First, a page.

COLUMBUS, Ohio – Ohio State University software is helping some of the world's fastest supercomputers confront big scientific questions, from global climate change to the structure of intricate molecules.
The software, called MVAPICH, works by connecting traditional supercomputing software with innovative networking technology that speeds data flow.
While supercomputers were once built only as large-scale mainframe structures that were extremely expensive -- some costing tens to hundreds of millions of dollars -- a different kind of supercomputer based on clusters of many desktop-style computers has become more common in recent years, explained Dhabaleswar Panda, professor of computer and information science at Ohio State and leader of the MVAPICH research team.
Yet complicated scientific visualizations, such as the flow of gas molecules in Earth's atmosphere -- a critical resource for scientists studying climate change -- pose a substantial problem for cluster computing. That's because individual computers, called nodes, must compute in a parallel manner while sending much information back and forth to each other.
"At some point, adding nodes to a cluster doesn't make the calculations go any faster, because it introduces communication and synchronization overheads, and researchers have to rely on software to manage communication between nodes effectively," Panda said. "MVAPICH takes that software a step further by connecting it with the emerging InfiniBand network technology."
Most notably, Ohio State's MVAPICH supports Virginia Tech's innovative Macintosh-based supercomputer, which is expected to rank third on the list of the world's top 500 fastest supercomputers Sunday at the Supercomputing Conference 2003 in Phoenix.
Another collaboration with computer chip maker Intel and leading InfiniBand developer Mellanox Technologies, Inc, of Santa Clara, California, is opening the Ohio State software to further applications in research and business. These companies have used MVAPICH to enable calculations on an off-the-shelf supercomputer that is capable of performing teraflop-level computing, or trillions of calculations per second. Intel calls-the system TOTS, for "TeraFlop-Off-the-Shelf," and it will debut in the exhibition hall of the supercomputing conference.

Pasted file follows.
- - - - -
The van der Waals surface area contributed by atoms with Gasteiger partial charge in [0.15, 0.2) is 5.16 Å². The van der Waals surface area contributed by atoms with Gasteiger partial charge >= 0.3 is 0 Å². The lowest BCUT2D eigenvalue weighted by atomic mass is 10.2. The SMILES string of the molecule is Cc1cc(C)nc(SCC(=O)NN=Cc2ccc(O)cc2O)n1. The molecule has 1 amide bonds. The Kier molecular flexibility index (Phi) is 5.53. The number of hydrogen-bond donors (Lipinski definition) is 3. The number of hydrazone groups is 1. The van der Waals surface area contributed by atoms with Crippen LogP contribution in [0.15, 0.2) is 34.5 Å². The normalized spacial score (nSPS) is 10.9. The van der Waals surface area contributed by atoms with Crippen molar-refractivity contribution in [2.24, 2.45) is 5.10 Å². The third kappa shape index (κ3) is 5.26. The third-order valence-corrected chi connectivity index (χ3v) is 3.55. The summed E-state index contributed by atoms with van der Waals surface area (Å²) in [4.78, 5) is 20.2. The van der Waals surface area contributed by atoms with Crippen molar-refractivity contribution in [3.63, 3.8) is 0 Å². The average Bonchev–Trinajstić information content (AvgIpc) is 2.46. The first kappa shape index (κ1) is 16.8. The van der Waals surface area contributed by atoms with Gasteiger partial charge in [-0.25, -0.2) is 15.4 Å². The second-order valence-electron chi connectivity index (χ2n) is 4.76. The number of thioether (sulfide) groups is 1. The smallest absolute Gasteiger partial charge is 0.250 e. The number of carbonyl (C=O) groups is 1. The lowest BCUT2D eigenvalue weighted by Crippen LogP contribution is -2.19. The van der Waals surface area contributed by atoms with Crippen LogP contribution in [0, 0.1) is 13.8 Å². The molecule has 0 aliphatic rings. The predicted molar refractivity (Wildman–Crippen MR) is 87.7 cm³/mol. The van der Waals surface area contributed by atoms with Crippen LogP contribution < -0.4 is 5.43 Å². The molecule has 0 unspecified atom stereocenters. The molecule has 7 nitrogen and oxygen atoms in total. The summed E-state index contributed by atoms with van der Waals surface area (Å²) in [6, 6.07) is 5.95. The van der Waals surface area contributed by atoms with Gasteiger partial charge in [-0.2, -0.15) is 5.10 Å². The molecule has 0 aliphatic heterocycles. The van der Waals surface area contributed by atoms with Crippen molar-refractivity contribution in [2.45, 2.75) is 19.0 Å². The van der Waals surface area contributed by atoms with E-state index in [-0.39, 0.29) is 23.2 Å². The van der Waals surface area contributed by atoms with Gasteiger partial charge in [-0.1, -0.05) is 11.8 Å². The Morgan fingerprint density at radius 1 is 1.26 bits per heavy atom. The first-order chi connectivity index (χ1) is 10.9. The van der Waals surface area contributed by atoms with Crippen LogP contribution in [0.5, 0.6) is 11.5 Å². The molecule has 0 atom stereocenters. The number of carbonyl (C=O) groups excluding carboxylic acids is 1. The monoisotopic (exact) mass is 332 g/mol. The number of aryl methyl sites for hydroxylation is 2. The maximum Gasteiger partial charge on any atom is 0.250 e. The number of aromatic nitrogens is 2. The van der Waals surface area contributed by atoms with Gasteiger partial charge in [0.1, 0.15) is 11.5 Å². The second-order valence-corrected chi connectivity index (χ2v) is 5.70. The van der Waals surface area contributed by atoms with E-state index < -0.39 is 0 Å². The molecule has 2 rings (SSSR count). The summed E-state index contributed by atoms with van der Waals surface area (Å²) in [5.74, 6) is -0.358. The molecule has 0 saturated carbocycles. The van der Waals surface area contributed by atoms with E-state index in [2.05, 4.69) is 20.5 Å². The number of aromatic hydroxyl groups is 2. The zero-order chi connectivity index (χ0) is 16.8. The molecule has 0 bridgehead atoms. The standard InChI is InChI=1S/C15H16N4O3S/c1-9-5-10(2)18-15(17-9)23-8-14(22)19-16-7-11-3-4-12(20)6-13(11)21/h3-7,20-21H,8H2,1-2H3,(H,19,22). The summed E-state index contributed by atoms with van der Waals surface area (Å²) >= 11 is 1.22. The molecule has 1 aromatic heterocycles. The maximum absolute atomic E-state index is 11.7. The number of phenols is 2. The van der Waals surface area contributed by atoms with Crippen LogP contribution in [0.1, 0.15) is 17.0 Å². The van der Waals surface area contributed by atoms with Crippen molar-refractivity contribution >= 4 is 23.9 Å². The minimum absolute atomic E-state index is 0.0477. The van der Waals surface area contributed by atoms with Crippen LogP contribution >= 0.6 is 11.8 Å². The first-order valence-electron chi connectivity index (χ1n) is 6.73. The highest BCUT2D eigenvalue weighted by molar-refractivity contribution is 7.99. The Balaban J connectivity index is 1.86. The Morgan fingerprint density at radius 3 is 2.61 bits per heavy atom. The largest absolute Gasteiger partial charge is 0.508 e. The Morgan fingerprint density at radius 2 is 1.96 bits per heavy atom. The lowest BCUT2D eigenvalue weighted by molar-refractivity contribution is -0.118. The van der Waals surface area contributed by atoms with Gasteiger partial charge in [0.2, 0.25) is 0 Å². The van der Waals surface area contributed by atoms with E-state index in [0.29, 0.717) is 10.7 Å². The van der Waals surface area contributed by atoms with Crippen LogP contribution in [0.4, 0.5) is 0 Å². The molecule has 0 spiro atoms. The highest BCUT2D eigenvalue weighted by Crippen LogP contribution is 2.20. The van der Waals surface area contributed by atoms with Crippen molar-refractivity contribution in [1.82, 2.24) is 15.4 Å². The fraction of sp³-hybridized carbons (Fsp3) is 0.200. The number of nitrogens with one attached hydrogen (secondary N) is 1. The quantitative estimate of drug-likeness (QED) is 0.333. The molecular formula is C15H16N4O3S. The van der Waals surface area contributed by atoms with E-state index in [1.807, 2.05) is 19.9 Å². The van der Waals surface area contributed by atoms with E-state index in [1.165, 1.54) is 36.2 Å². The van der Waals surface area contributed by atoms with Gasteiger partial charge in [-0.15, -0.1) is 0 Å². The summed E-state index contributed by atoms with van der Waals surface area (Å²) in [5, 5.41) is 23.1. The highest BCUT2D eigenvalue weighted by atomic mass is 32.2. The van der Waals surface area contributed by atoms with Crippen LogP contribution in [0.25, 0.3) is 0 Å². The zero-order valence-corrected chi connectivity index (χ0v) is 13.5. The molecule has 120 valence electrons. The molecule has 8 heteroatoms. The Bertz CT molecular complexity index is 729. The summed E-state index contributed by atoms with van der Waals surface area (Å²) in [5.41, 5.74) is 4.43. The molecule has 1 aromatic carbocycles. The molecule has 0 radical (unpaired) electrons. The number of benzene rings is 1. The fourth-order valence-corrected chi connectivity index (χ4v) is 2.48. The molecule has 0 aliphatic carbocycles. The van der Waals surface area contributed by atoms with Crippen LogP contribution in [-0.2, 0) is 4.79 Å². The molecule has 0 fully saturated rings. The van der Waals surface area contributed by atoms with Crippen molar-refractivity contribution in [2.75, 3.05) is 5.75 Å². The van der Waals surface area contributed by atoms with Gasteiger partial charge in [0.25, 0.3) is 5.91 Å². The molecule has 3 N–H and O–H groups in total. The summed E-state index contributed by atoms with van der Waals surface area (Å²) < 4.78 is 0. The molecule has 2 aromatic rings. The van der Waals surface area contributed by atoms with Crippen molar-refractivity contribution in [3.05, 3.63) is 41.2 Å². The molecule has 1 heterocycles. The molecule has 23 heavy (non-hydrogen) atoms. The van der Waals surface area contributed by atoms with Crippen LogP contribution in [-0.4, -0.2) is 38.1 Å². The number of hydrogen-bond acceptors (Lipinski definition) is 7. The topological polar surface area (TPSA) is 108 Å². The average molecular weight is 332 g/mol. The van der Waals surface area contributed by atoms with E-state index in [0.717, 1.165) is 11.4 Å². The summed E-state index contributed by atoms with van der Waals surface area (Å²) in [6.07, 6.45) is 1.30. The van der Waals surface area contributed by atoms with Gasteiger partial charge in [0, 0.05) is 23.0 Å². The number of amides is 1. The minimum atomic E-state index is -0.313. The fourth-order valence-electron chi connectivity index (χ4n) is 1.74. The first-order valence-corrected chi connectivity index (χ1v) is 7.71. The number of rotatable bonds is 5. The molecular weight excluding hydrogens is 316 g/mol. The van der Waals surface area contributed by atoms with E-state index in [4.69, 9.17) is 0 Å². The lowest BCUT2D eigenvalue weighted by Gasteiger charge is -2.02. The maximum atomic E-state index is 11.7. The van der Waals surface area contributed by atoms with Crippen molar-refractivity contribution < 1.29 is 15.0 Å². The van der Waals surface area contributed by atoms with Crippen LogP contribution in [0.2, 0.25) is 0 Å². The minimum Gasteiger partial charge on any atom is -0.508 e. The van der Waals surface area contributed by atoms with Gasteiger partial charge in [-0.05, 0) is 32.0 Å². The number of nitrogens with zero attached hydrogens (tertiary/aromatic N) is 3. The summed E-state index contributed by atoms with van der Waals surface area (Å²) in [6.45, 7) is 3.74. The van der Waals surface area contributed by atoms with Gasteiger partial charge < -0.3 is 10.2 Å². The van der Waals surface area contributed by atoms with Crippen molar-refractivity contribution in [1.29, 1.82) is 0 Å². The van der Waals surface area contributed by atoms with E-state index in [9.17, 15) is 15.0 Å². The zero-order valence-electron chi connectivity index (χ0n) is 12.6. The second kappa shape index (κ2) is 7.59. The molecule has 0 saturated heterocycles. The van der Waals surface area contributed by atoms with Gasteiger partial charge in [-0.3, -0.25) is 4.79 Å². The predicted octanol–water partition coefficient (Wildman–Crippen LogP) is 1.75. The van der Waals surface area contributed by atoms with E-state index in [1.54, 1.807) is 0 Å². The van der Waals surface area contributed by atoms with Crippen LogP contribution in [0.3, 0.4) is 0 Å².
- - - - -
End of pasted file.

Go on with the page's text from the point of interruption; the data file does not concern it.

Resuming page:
Panda believes that the development of TOTS is leading to a new era of commodity systems when research labs and commercial companies with smaller budgets can benefit from supercomputing technology. MVAPICH helps to make that happen, he said.
MVAPICH bridges the gap between the traditional message passing interface (MPI) -- the software that manages communication between nodes on a supercomputer -- and the InfiniBand technology.
InfiniBand, short for "infinite bandwidth," is a new networking architecture standard that was developed by an industry consortium to support high performance computing systems, including supercomputers.
Until Panda and Pete Wyckoff, research scientist at the Ohio Supercomputer Center, developed MVAPICH in 2002, InfiniBand and MPI were hopelessly incompatible, Panda said.
The name MVAPICH is short for "MPI for InfiniBand on VAPI Layer." VAPI refers to the VAPI software interface developed by Mellanox. MVAPICH is pronounced like "em-vah-peach."
Since 2002, more than 65 organizations world-wide have downloaded the open source MVAPICH code to develop applications. One of the first was Sandia National Laboratory, which recently used MVAPICH to power a large-scale (128-node) supercomputer. A similar project at Los Alamos National Laboratory involves a 256-node supercomputer.
"These projects at national labs are important, because they show that our software can scale up from small applications to large," Panda said. At Ohio State, Panda had previously tested the software on an 8-node and 16-node cluster.
Builders of supercomputers and modern clusters can visit Panda's Web site to download the source code for MVAPICH and work with Ohio State to develop new applications (http://nowlab.cis.ohio-state.edu/projects/mpi-iba/).
This is not the first time work from Ohio State and the Ohio Supercomputer Center (OSC) garnered a ranking on the top 500 list. On the current top 500 list, OSC's cluster ranks 180.
In addition to Ohio State's collaboration, the Virginia Tech project included collaborations from Apple Computer, Cisco, Liebert, and Mellanox.
The primary funding for Ohio State to develop MVAPICH came from Sandia National Laboratory, the Department of Energy, and the National Science Foundation. Intel provided partial funding, and Mellanox donated InfiniBand network adapters and switches to the project.
The above post is reprinted from materials provided by Ohio State University. Note: Materials may be edited for content and length.
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